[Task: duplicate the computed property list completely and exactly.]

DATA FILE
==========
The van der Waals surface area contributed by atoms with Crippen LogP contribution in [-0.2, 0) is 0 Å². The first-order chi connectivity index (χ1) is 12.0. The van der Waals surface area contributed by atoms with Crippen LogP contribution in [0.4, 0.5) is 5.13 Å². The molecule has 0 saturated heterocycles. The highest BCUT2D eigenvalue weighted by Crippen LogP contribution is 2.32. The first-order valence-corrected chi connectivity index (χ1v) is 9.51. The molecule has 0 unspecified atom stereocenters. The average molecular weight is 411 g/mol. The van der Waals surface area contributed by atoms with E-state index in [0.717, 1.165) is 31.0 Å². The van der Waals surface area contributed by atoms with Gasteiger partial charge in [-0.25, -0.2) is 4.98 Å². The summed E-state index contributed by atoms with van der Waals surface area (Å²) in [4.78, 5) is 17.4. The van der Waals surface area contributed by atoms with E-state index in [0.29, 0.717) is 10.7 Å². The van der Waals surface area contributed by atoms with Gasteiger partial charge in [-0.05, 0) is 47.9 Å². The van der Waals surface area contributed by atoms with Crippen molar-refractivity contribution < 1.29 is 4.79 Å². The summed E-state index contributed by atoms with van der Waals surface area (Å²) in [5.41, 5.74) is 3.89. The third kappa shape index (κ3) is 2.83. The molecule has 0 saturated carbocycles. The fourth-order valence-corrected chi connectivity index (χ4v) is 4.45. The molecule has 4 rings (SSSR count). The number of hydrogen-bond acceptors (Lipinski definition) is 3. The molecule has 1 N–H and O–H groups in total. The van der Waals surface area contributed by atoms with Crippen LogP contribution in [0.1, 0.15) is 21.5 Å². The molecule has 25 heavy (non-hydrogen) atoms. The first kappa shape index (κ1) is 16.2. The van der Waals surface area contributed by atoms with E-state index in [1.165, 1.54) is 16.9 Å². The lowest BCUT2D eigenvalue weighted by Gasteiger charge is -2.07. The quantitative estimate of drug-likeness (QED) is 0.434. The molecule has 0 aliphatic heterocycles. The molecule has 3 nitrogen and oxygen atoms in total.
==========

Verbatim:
The van der Waals surface area contributed by atoms with Crippen LogP contribution in [-0.2, 0) is 0 Å². The first-order chi connectivity index (χ1) is 12.0. The van der Waals surface area contributed by atoms with Crippen LogP contribution in [0.4, 0.5) is 5.13 Å². The molecule has 0 saturated heterocycles. The highest BCUT2D eigenvalue weighted by Crippen LogP contribution is 2.32. The first-order valence-corrected chi connectivity index (χ1v) is 9.51. The molecule has 0 unspecified atom stereocenters. The average molecular weight is 411 g/mol. The van der Waals surface area contributed by atoms with E-state index in [0.717, 1.165) is 31.0 Å². The van der Waals surface area contributed by atoms with Gasteiger partial charge in [-0.25, -0.2) is 4.98 Å². The summed E-state index contributed by atoms with van der Waals surface area (Å²) in [4.78, 5) is 17.4. The van der Waals surface area contributed by atoms with E-state index in [0.29, 0.717) is 10.7 Å². The van der Waals surface area contributed by atoms with Gasteiger partial charge in [-0.05, 0) is 47.9 Å². The van der Waals surface area contributed by atoms with Crippen molar-refractivity contribution < 1.29 is 4.79 Å². The summed E-state index contributed by atoms with van der Waals surface area (Å²) in [5.41, 5.74) is 3.89. The third kappa shape index (κ3) is 2.83. The molecule has 0 saturated carbocycles. The fourth-order valence-corrected chi connectivity index (χ4v) is 4.45. The molecule has 4 rings (SSSR count). The number of hydrogen-bond acceptors (Lipinski definition) is 3. The molecule has 1 N–H and O–H groups in total. The van der Waals surface area contributed by atoms with Crippen LogP contribution in [0.1, 0.15) is 21.5 Å². The molecule has 25 heavy (non-hydrogen) atoms. The first kappa shape index (κ1) is 16.2. The van der Waals surface area contributed by atoms with E-state index in [1.165, 1.54) is 16.9 Å². The lowest BCUT2D eigenvalue weighted by Gasteiger charge is -2.07. The quantitative estimate of drug-likeness (QED) is 0.434. The molecule has 0 aliphatic heterocycles. The molecule has 3 nitrogen and oxygen atoms in total.